"Oh, those," Saul said, "we just saved
those to make a big sacrifice to God, to thank Him for helping us
in the battle."
Then Samuel said these well-known
words: "Behold, to obey is better than sacrifice" (v. 22).
Saul thought he had a really good
reason for disobeying God's command--after all, he destroyed most
of the Amalekites and their possessions, and he was planning to
use the animals to make a big, showy sacrifice to God. He was just
bending the rules a little, and he was convinced that he
was doing the right thing.
The only problem is, God did not want
his showy sacrifice. God wanted Saul to demonstrate by his obedience
that he loved and trusted God. Instead, Saul had showed God that
he trusted himself, not God, to know what was best for Saul's life.
Why don't you read the entire story
in I Samuel 15-16, and consider this: What do your actions show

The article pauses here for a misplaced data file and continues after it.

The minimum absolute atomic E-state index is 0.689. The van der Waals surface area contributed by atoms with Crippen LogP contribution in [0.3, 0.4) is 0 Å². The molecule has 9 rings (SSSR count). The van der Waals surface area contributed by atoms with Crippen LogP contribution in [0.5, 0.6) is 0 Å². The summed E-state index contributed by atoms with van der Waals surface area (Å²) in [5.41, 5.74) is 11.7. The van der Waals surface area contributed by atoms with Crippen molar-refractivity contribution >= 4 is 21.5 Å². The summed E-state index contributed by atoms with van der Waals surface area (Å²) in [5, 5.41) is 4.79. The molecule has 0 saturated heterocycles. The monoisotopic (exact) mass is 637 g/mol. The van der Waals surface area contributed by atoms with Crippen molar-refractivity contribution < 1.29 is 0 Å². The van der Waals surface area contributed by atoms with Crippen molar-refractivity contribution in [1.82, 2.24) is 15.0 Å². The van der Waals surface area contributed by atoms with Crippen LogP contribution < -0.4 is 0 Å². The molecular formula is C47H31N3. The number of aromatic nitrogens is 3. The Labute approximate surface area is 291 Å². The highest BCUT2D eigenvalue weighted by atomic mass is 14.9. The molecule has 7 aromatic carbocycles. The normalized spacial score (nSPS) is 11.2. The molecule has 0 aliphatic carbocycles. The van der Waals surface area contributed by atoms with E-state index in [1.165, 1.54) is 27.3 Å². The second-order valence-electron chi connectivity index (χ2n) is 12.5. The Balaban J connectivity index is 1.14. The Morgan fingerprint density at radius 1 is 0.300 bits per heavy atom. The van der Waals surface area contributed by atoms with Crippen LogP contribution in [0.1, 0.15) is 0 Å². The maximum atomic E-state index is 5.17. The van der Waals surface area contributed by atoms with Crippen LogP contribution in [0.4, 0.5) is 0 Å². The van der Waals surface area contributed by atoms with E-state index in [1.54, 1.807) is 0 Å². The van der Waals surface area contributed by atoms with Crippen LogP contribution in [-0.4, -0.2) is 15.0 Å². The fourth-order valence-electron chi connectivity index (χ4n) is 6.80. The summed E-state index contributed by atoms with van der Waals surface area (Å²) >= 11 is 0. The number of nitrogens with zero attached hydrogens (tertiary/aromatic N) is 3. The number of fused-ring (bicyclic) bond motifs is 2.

God? What do your actions demonstrate toward your parents? Does
your loving obedience show honor and trust in them that they know
what is best? Or do you doubt their ability to lead you in the best
path for your life?
If obedience is hard for you, ask
yourself why. Is it because you doubt the good intentions of those
who are trying to lead you? Do you think they aren't smart enough
to know what's best for you? Are they asking you to do something
that disagrees with God's Word? If not, then remember the words
of the "Obedience" song: "Obedience is the very best way to show
that you believe."
To show that you believe what? To
show that you believe that God is in control of your life and that
if you obey Him, He will work all things out for good. To show that
you believe that God gave you parents, teachers, and other people
to obey to test your faith in Him. To show that you believe that
you don't know it all, and that you aren't too proud to learn from
Take a moment to consider: what do
your actions show that you believe? Then ask God how you could improve
in the area of obedience, and listen quietly for His response.